Dal Forno's quest for perfection


This month Decanter magazine gave the Amarone 99 points and the baby brother Valpolicella Superiore a massive 98 points....

Andrew Jefford recently describes Dal Forno as -* a hymn to technical innovation and perfection *- true n’th degree wines of extraordinary consistency, with powerful and almost shattering personalities. They are generosity incarnate but are nonetheless faithful renditions of the aromas and flavors unique to this place.

Following on from last months unforgettable ‘Dal Forno Amarone vertical’ that spanned 30 years of production, we are thrilled to get our hands on the latest 2011 releases of their Amarone and the Valpolicella.

After 30 years, Dal Forno is now universally praised by peers and critics alike as a leading light of the region. In a relatively short time in winemaking terms, Dal Forno’s reputation as the highest quality Amarone producer is a testament to his skills as a master innovator and winemaker of the region. Dal Forno’s Valpolicella’s and Amarone’s seem to supersede the region itself - standing alongside some of the great fine wines of the world.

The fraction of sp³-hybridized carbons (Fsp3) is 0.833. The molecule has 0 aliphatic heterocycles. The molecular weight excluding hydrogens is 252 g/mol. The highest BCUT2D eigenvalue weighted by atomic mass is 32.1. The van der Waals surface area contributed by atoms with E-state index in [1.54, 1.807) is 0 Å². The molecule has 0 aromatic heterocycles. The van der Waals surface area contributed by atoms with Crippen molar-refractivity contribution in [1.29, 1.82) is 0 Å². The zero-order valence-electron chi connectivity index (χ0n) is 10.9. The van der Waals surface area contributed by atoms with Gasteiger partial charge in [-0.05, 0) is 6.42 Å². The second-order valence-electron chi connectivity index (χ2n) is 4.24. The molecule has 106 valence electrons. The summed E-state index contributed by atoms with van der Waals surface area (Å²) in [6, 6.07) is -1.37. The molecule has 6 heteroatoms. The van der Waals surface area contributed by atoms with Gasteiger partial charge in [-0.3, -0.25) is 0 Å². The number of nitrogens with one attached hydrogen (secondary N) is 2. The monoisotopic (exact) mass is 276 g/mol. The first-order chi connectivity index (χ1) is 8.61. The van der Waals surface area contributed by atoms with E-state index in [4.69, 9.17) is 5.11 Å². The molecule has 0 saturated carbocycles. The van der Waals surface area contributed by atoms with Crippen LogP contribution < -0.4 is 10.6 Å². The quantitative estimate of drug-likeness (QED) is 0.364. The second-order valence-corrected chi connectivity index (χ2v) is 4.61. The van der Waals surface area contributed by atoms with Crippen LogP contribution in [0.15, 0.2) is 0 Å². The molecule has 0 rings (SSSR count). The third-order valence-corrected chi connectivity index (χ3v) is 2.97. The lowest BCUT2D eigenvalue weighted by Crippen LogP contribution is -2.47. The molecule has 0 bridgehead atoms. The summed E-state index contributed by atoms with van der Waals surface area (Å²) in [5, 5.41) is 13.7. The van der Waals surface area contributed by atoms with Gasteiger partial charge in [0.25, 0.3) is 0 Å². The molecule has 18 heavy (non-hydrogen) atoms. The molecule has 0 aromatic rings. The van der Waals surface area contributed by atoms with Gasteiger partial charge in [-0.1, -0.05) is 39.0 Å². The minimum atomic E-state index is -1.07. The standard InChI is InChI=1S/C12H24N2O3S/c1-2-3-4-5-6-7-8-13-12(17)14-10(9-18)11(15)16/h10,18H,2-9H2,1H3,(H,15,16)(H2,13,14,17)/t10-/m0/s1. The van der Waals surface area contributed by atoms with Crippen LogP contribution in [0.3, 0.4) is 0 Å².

Romano Dal Forno, a man in a constant pursuit of perfection, has gone to great lengths in the winery to better his wines every year. This includes manufacturing his own extraction tanks and building /inventing his own machinery in the winery on a quest to better the results of each vintage. Most unique to Dal Forno is the introduction of vacuum pumps in 2008 that uses post fermentation to starve off any possible chance of Voltile Acidity (VA) - often a common trait in most Amarone.

From the start, Romano went against convention by removing the usual blending grape of Molinara entirely from the blend of their Valpolicella and Amarone. He replaced it with other native varietals of Oseleta and Croatina. The Croatina has a lot of complex sugars and an intense taste to the palate; whilst the Oseleta is the richest varietal of all with a lot of colour, beautiful tannins and lots acidity. This blend helps produce some of the longest lasting Valpolicella’s and Amarone’s ever made.



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